A V Rajwade: China's impact on global markets

Two centuries back, Napoleon Bonaparte is supposed to have said: "Let China sleep. For, when she wakes up, the world will tremble." I was reminded of this while observing the developments in the global asset markets last week, incidentally the first full week in the New Year. Stock markets from advanced industrial countries to emerging economies, including India, fell sharply: by one estimate, global stock markets lost $4.5 trillion in market capitalisation last week, slightly more than twice of India's GDP! Commodity prices, including oil, softened despite the growing tension between Saudi Arabia and Iran. Many emerging market currencies plunged. The week's developments reminded George Soros, the hedge fund guru, of 2008. George Osborne, the UK Chancellor, warned of "a dangerous cocktail of new threats" to the global economy. It may be recalled that the US interest rate rise was supposed to lead to such consequences: when the actual rise took place last month, there was hardly a ripple in the markets. Has China become the most powerful driver of the global economy? Many market participants seem to think so: to quote one, "This is the new reality and markets have to accept that."

It may be recalled that the Chinese stock market and the movements in the yuan dollar exchange rate have been making headlines since August last year. The market was unusually volatile last week and it fell seven per cent on Monday, January 4, and again on Thursday: on both days, trading was suspended for the day by applying "circuit breakers". The yuan also fell despite huge intervention and sale of dollars by the Chinese central bank: the pressure on the yuan seems to be the result of outflows by foreign portfolio investors selling out, and Chinese companies investing abroad. Even our Commerce and Industry Minister expressed worries that the yuan fall may well increase our trade deficit. One only hopes that she is keeping an equally close watch on the rupee's significant and continued appreciation in real terms. Or is her patriotic pride bolstered when the rupee is described as, say, "the best performing currency in Asia"?

But to come back to the stock and currency markets in China, Tom Mitchell of the Financial Times (January 9) mocked the "comic series of policy miscalculations .... such events have raised questions about .... the competence of its top leaders". What is truly amazing is how policy makers of such questionable competence succeeded in leading a once backward economy to 10 per cent p.a. growth for decades, something which no advanced country today has ever achieved.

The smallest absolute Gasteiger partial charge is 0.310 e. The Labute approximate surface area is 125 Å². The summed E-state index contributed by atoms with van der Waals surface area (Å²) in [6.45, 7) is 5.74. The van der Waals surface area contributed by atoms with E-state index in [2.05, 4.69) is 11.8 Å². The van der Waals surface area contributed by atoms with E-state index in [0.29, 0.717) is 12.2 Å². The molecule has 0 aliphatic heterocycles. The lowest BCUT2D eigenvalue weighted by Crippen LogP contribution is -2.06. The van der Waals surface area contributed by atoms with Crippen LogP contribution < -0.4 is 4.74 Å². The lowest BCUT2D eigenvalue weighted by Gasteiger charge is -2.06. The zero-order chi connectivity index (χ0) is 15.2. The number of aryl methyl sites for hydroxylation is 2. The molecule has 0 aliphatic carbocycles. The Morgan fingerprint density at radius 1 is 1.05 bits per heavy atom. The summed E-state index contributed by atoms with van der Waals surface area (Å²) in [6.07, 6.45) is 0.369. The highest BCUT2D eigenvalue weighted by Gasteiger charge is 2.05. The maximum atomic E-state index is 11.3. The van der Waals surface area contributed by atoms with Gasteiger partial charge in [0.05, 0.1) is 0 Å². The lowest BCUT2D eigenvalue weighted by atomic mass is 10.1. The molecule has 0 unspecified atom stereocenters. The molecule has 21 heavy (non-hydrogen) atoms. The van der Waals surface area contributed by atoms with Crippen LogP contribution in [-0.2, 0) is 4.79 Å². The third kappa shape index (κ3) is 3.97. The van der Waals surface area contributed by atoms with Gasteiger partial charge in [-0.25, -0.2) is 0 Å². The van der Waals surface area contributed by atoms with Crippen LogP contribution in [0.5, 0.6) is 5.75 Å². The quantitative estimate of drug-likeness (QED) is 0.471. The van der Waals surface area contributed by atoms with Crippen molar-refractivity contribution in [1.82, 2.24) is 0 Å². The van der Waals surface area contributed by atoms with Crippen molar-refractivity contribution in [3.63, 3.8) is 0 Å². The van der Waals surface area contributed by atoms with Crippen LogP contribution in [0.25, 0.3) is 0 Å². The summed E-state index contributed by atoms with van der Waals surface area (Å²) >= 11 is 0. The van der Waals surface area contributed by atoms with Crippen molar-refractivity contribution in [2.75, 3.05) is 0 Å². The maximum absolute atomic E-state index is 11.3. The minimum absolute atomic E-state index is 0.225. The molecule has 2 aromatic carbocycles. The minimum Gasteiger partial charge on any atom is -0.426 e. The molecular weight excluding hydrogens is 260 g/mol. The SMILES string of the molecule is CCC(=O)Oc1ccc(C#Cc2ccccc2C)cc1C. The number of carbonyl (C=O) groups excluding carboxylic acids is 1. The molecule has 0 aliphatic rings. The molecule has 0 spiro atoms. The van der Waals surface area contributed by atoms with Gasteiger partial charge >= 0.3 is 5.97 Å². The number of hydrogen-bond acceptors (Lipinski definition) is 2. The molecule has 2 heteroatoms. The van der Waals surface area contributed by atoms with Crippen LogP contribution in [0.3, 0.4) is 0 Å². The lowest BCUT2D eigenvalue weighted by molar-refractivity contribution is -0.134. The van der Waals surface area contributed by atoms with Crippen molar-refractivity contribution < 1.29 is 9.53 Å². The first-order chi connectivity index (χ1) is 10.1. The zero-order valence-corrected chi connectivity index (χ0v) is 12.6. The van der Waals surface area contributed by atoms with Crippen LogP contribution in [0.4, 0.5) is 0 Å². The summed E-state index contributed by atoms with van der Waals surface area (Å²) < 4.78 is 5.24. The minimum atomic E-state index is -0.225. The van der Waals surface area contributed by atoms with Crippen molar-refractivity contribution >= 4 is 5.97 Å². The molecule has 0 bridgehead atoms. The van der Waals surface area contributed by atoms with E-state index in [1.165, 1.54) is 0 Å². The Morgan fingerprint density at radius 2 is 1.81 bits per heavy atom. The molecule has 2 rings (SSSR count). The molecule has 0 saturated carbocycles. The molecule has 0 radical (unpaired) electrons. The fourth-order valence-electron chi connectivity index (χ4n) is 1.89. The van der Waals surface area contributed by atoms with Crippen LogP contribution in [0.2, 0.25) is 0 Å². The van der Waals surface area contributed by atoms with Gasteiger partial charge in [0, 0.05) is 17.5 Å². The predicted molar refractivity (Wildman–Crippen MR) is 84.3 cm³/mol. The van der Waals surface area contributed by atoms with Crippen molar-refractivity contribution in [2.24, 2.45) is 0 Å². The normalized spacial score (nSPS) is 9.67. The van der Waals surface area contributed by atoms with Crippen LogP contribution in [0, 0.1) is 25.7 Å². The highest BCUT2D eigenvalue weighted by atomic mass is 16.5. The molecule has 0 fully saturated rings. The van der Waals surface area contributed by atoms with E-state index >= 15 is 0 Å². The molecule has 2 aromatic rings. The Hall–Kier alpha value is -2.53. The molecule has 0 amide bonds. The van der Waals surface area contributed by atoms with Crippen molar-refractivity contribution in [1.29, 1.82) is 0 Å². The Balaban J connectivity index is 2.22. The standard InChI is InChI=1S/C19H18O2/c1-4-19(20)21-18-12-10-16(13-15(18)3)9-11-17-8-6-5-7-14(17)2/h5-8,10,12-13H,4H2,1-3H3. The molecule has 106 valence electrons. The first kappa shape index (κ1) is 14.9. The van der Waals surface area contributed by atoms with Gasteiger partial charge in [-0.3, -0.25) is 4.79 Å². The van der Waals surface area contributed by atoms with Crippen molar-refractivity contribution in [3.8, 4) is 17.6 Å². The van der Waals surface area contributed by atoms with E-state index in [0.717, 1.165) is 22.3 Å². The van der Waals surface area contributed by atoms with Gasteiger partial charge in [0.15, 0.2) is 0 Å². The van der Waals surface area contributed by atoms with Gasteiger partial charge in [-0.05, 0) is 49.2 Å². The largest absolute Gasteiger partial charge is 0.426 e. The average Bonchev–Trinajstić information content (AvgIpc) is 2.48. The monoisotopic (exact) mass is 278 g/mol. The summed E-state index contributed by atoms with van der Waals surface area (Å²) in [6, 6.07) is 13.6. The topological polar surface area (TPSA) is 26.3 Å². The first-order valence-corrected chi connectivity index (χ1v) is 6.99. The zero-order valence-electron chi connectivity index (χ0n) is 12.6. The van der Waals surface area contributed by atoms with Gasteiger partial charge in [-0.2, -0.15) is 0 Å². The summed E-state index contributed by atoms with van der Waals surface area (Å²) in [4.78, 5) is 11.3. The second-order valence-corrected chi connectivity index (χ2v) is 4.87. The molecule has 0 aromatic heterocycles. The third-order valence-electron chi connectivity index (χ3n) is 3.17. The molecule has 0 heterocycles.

To come back to the issue of trading suspension, which has attracted a lot of criticism, one needs to have an idea of the risk management systems followed by clearing corporations who guarantee settlement of all trades on an exchange:

  • The clearing corporation collects an initial margin from the traders taking long or short positions, based on the current daily volatility of the prices. The expectation is that price changes during the day will be covered by the initial margin. On volatile days, the margin is increased;

  • Mark-to-market margin is collected/paid every day depending on the price change;

  • On days of extreme volatility trading is suspended for collection of mark-to-market margin.

In other words, if guaranteed settlements are to work, occasionally trading does need to get suspended for the functioning of the margin system. In fact, over the years, the system has worked extremely well - so much so that I do not recall the failure of any stock exchange in honouring guaranteed settlements. (This is the reason why the G-20 wants derivatives trading to move from the over-the-counter market to exchange trading.)

The main reason why the Chinese stock market has been extremely volatile is that, in the first half of last year, the index had climbed almost 70 per cent, reminding one of Japan in the late 1980s, and the dotcom craze in the US in the late 1990s. The index fell sharply in June, July and August 2015, and has been volatile since then. As for the exchange rate, over the last 10 years, the Chinese central bank had deliberately appreciated the yuan to reduce the trade surplus and re-balance the economy from exports to domestic consumption. From its peak in the middle of last year, the currency has fallen around seven per cent. Currency pairs like dollar: euro or dollar: yen move that much over a much shorter period without attracting any comment.

& Co Pvt Ltd; avrajwade@gmail.com

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